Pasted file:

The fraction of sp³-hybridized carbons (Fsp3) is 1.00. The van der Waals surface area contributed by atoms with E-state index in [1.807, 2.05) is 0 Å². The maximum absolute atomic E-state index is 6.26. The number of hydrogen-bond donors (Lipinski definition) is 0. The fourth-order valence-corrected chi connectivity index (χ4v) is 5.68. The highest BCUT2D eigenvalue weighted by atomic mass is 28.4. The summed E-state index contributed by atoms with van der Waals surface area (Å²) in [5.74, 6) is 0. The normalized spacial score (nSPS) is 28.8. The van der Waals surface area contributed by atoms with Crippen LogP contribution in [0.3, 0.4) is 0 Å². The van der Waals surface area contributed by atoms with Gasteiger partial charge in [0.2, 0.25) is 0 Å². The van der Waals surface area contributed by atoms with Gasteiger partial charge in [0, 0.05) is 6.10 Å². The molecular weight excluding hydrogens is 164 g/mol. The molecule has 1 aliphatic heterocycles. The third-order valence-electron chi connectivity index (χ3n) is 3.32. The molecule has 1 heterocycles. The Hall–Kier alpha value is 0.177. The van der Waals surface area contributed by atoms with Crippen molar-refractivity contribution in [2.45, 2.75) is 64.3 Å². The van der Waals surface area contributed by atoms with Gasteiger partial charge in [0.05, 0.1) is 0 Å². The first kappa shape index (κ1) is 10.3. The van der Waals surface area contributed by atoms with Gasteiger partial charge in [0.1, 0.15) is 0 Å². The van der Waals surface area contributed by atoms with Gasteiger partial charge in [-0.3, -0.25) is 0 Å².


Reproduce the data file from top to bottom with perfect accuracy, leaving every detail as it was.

The fraction of sp³-hybridized carbons (Fsp3) is 1.00. The van der Waals surface area contributed by atoms with E-state index in [1.807, 2.05) is 0 Å². The maximum absolute atomic E-state index is 6.26. The number of hydrogen-bond donors (Lipinski definition) is 0. The fourth-order valence-corrected chi connectivity index (χ4v) is 5.68. The highest BCUT2D eigenvalue weighted by atomic mass is 28.4. The summed E-state index contributed by atoms with van der Waals surface area (Å²) in [5.74, 6) is 0. The normalized spacial score (nSPS) is 28.8. The van der Waals surface area contributed by atoms with Crippen LogP contribution in [0.3, 0.4) is 0 Å². The van der Waals surface area contributed by atoms with Gasteiger partial charge in [0.2, 0.25) is 0 Å². The van der Waals surface area contributed by atoms with Gasteiger partial charge in [0, 0.05) is 6.10 Å². The molecular weight excluding hydrogens is 164 g/mol. The molecule has 1 aliphatic heterocycles. The third-order valence-electron chi connectivity index (χ3n) is 3.32. The molecule has 1 heterocycles. The Hall–Kier alpha value is 0.177. The van der Waals surface area contributed by atoms with Crippen molar-refractivity contribution in [2.45, 2.75) is 64.3 Å². The van der Waals surface area contributed by atoms with Gasteiger partial charge in [0.05, 0.1) is 0 Å². The first kappa shape index (κ1) is 10.3. The van der Waals surface area contributed by atoms with Gasteiger partial charge in [0.1, 0.15) is 0 Å². The van der Waals surface area contributed by atoms with Gasteiger partial charge in [-0.3, -0.25) is 0 Å².